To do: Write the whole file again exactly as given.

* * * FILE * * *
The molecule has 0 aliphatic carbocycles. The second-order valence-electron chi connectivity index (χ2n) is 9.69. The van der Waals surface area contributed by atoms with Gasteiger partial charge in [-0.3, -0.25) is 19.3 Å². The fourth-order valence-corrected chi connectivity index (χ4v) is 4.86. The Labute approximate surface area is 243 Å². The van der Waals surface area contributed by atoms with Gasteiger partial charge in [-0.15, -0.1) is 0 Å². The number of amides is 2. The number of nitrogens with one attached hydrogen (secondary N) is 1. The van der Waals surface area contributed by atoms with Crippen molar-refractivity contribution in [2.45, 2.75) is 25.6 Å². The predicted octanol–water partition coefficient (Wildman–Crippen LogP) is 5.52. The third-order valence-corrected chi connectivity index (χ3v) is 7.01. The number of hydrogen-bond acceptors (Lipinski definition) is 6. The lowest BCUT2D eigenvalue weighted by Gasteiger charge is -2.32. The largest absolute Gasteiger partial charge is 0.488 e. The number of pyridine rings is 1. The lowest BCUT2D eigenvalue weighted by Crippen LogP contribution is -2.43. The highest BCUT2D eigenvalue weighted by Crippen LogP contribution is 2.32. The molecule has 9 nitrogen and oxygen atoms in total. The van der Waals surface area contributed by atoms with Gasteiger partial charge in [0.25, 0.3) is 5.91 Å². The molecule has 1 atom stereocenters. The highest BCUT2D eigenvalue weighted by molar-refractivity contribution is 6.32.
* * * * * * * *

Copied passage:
The molecule has 0 aliphatic carbocycles. The second-order valence-electron chi connectivity index (χ2n) is 9.69. The van der Waals surface area contributed by atoms with Gasteiger partial charge in [-0.3, -0.25) is 19.3 Å². The fourth-order valence-corrected chi connectivity index (χ4v) is 4.86. The Labute approximate surface area is 243 Å². The van der Waals surface area contributed by atoms with Gasteiger partial charge in [-0.15, -0.1) is 0 Å². The number of amides is 2. The number of nitrogens with one attached hydrogen (secondary N) is 1. The van der Waals surface area contributed by atoms with Crippen molar-refractivity contribution in [2.45, 2.75) is 25.6 Å². The predicted octanol–water partition coefficient (Wildman–Crippen LogP) is 5.52. The third-order valence-corrected chi connectivity index (χ3v) is 7.01. The number of hydrogen-bond acceptors (Lipinski definition) is 6. The lowest BCUT2D eigenvalue weighted by Gasteiger charge is -2.32. The largest absolute Gasteiger partial charge is 0.488 e. The number of pyridine rings is 1. The lowest BCUT2D eigenvalue weighted by Crippen LogP contribution is -2.43. The highest BCUT2D eigenvalue weighted by Crippen LogP contribution is 2.32. The molecule has 9 nitrogen and oxygen atoms in total. The van der Waals surface area contributed by atoms with Gasteiger partial charge in [0.25, 0.3) is 5.91 Å². The molecule has 1 atom stereocenters. The highest BCUT2D eigenvalue weighted by molar-refractivity contribution is 6.32.